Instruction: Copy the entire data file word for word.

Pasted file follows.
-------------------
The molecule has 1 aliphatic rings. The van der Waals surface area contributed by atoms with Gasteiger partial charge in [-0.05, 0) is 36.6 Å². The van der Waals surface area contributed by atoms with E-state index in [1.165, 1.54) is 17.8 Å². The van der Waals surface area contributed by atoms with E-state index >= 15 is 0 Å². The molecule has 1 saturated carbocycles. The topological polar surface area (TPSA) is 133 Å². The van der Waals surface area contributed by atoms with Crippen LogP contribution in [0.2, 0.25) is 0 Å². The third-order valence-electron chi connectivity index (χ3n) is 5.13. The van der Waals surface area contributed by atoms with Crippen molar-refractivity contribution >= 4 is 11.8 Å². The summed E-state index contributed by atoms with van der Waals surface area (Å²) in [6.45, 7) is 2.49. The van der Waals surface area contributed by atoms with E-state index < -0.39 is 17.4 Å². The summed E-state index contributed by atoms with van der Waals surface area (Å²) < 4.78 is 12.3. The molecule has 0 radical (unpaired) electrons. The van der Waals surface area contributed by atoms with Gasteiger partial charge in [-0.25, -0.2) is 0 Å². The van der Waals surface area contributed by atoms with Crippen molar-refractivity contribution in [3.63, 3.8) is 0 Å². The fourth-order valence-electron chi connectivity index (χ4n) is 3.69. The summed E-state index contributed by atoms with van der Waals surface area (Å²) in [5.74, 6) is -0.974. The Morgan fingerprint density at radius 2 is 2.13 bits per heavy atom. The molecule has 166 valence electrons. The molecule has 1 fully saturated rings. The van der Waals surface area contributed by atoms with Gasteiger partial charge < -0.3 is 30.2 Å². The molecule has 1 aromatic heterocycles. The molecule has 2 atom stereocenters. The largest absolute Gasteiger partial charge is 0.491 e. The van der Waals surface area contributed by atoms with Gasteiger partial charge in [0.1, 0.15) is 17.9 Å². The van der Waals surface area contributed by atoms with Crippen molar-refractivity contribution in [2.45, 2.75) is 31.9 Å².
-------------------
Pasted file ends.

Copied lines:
The molecule has 1 aliphatic rings. The van der Waals surface area contributed by atoms with Gasteiger partial charge in [-0.05, 0) is 36.6 Å². The van der Waals surface area contributed by atoms with E-state index in [1.165, 1.54) is 17.8 Å². The van der Waals surface area contributed by atoms with E-state index >= 15 is 0 Å². The molecule has 1 saturated carbocycles. The topological polar surface area (TPSA) is 133 Å². The van der Waals surface area contributed by atoms with Crippen LogP contribution in [0.2, 0.25) is 0 Å². The third-order valence-electron chi connectivity index (χ3n) is 5.13. The van der Waals surface area contributed by atoms with Crippen molar-refractivity contribution >= 4 is 11.8 Å². The summed E-state index contributed by atoms with van der Waals surface area (Å²) in [6.45, 7) is 2.49. The van der Waals surface area contributed by atoms with E-state index < -0.39 is 17.4 Å². The summed E-state index contributed by atoms with van der Waals surface area (Å²) < 4.78 is 12.3. The molecule has 0 radical (unpaired) electrons. The van der Waals surface area contributed by atoms with Gasteiger partial charge in [-0.25, -0.2) is 0 Å². The van der Waals surface area contributed by atoms with Crippen molar-refractivity contribution in [3.63, 3.8) is 0 Å². The fourth-order valence-electron chi connectivity index (χ4n) is 3.69. The summed E-state index contributed by atoms with van der Waals surface area (Å²) in [5.74, 6) is -0.974. The Morgan fingerprint density at radius 2 is 2.13 bits per heavy atom. The molecule has 166 valence electrons. The molecule has 1 fully saturated rings. The van der Waals surface area contributed by atoms with Gasteiger partial charge < -0.3 is 30.2 Å². The molecule has 1 aromatic heterocycles. The molecule has 2 atom stereocenters. The largest absolute Gasteiger partial charge is 0.491 e. The van der Waals surface area contributed by atoms with Gasteiger partial charge in [0.1, 0.15) is 17.9 Å². The van der Waals surface area contributed by atoms with Crippen molar-refractivity contribution in [2.45, 2.75) is 31.9 Å².